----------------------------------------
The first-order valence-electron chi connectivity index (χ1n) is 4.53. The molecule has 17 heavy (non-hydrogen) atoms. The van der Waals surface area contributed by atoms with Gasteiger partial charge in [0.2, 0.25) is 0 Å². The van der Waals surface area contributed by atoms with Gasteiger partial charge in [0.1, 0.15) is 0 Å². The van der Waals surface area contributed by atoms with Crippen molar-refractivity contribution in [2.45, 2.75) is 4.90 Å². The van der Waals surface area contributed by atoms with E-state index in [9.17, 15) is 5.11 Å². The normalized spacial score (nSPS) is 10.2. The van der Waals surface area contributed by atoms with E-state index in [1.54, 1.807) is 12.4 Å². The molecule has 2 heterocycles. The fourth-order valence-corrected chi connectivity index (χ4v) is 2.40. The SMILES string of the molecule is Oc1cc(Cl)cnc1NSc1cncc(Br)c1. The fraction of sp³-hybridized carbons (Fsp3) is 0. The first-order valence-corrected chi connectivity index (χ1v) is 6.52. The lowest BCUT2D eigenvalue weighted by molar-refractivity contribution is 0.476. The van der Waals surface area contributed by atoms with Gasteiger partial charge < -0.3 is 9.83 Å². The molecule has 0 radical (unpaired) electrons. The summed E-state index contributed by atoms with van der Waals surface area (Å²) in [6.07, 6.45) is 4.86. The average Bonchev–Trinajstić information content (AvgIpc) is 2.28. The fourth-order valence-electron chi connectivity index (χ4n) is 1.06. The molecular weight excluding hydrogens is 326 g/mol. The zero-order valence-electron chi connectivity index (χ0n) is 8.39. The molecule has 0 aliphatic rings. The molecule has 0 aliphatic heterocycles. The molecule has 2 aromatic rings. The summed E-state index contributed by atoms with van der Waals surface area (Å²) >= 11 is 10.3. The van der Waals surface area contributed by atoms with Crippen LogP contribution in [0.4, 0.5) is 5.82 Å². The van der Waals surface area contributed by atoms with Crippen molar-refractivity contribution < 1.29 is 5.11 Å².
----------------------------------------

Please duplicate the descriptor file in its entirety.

The first-order valence-electron chi connectivity index (χ1n) is 4.53. The molecule has 17 heavy (non-hydrogen) atoms. The van der Waals surface area contributed by atoms with Gasteiger partial charge in [0.2, 0.25) is 0 Å². The van der Waals surface area contributed by atoms with Gasteiger partial charge in [0.1, 0.15) is 0 Å². The van der Waals surface area contributed by atoms with Crippen molar-refractivity contribution in [2.45, 2.75) is 4.90 Å². The van der Waals surface area contributed by atoms with E-state index in [9.17, 15) is 5.11 Å². The normalized spacial score (nSPS) is 10.2. The van der Waals surface area contributed by atoms with E-state index in [1.54, 1.807) is 12.4 Å². The molecule has 2 heterocycles. The fourth-order valence-corrected chi connectivity index (χ4v) is 2.40. The SMILES string of the molecule is Oc1cc(Cl)cnc1NSc1cncc(Br)c1. The fraction of sp³-hybridized carbons (Fsp3) is 0. The first-order valence-corrected chi connectivity index (χ1v) is 6.52. The lowest BCUT2D eigenvalue weighted by molar-refractivity contribution is 0.476. The van der Waals surface area contributed by atoms with Gasteiger partial charge < -0.3 is 9.83 Å². The molecule has 0 radical (unpaired) electrons. The summed E-state index contributed by atoms with van der Waals surface area (Å²) in [6.07, 6.45) is 4.86. The average Bonchev–Trinajstić information content (AvgIpc) is 2.28. The fourth-order valence-electron chi connectivity index (χ4n) is 1.06. The molecular weight excluding hydrogens is 326 g/mol. The zero-order valence-electron chi connectivity index (χ0n) is 8.39. The molecule has 0 aliphatic rings. The molecule has 0 aliphatic heterocycles. The molecule has 2 aromatic rings. The summed E-state index contributed by atoms with van der Waals surface area (Å²) >= 11 is 10.3. The van der Waals surface area contributed by atoms with Crippen LogP contribution in [0.4, 0.5) is 5.82 Å². The van der Waals surface area contributed by atoms with Crippen molar-refractivity contribution < 1.29 is 5.11 Å².